Geologic and Archæologic Time -- By: Warren Upham

Journal: Bibliotheca Sacra
Volume: BSAC 072:287 (Jul 1915)
Article: Geologic and Archæologic Time
Author: Warren Upham

Geologic and Archæologic Time

Warren Upham

Recent researches and publications by two eminent glacialists of Sweden, Dr. Nils Olof Holst and Baron Gerard De Geer, present estimates and measurements of the” Postglacial period in northern Europe quite nearly like the estimates earlier published by Professors N. H. Winchell, G. F. Wright, and the present writer, for this latest period of geology in America. Because many other geologists, however, hold widely different views of the duration of time since the Ice Age, magnifying it several times beyond the 5,000 to 10, 000 years ascribed to it by these glacialists, we may profitably review for general readers the evidences on this question for both the European and the North American ice-sheets.

In a memoir by Hoist, published in 1909 by the Geological Survey of Sweden (Series C, No. 216, pages 74), on the length of the Postglacial period, he argues, from his lifelong work on the glacial geology and archæology of Sweden, and from the work of his associates in that country, that the time since the ice-sheet was melted away in Scania, the southmost district of Sweden, has been 6, 900 years; and that the earliest trace of primitive man in Scandinavia, belonging to a Neolithic culture stage, was 6, 150 years ago. This first advent of

man in the south end of the peninsula was during the middle part of the existence of the Ancylus lake, as the Baltic sea (with the gulfs of Bothnia and Finland) is called for the time while the earth movements attending the departure of the ice-sheet raised the present mouth of that sea, between Sweden and Denmark, above the sea level. The Baltic basin then held for some time, estimated by Hoist as 1, 675 years, a vast fresh-water lake, known by its shells of Ancylus fluviatilis, with an outlet in southern Sweden on the latitude of the present lakes Vetter and Vener, where the Gota canal crosses the peninsula watershed, 300 feet above the present Baltic sea and the ocean.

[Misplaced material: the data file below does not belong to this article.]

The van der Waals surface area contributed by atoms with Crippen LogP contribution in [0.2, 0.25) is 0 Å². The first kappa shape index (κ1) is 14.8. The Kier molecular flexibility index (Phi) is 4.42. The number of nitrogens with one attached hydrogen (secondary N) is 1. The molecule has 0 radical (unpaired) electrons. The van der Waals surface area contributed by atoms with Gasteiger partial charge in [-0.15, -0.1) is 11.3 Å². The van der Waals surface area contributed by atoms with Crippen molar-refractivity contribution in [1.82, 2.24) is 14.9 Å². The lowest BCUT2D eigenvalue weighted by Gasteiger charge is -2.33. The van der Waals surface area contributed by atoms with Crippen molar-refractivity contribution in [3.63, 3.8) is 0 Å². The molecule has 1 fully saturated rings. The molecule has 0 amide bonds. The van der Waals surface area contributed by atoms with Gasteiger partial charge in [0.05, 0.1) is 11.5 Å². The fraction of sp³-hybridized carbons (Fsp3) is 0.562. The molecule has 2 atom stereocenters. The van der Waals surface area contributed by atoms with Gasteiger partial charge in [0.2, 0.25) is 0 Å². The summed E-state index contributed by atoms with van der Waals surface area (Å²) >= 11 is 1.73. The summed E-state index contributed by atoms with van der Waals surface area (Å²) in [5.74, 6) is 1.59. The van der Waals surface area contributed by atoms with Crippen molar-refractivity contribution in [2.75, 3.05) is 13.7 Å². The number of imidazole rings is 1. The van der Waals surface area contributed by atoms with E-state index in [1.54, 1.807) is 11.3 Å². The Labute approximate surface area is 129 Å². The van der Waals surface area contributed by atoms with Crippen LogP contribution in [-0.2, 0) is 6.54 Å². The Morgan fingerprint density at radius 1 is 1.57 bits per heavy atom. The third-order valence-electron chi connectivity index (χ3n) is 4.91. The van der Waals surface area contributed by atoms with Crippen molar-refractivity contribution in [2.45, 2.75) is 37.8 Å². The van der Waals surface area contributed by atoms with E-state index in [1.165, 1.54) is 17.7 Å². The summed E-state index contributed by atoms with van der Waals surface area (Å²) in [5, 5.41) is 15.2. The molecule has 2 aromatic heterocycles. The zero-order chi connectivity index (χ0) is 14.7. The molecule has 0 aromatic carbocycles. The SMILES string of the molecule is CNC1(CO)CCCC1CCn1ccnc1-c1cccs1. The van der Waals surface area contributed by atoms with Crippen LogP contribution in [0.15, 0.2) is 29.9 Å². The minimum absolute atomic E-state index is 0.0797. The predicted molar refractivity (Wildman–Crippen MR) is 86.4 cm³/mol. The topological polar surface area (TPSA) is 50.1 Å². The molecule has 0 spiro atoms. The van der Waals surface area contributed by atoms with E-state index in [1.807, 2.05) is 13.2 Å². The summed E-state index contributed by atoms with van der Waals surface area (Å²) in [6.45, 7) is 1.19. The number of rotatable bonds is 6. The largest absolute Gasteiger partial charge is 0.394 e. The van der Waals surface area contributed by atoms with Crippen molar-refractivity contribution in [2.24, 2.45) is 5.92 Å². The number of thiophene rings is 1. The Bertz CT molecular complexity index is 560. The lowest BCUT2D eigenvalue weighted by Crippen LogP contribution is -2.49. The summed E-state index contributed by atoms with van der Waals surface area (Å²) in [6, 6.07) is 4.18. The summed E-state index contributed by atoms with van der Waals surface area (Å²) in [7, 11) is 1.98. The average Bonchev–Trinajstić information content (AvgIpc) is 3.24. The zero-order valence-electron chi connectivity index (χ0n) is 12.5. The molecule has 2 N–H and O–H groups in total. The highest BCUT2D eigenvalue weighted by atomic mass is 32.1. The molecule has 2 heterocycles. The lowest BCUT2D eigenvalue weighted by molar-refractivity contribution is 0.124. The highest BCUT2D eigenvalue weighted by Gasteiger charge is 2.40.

Previous to this Ancylus lake, the Baltic basin and all this peninsula had stood lower than now, during the early part of the final melting of the ice-sheet, so that the earliest Postglacial (or more correctly Late Glacial) sea beaches and other marine deposits of that time have been since uplifted (with all the land area and sea bed) to altitudes that increase from near the sea level in eastern and northern Denmark and in Scania to several hundred feet about Stockholm and northward: Arctic marine shells, species of Yoldia and other genera, in these deposits, give the name Yoldia Sea to the waters then laving Sweden and Norway.

The depression of this large tract of the earth crust, recorded by the Yoldia clays, se...

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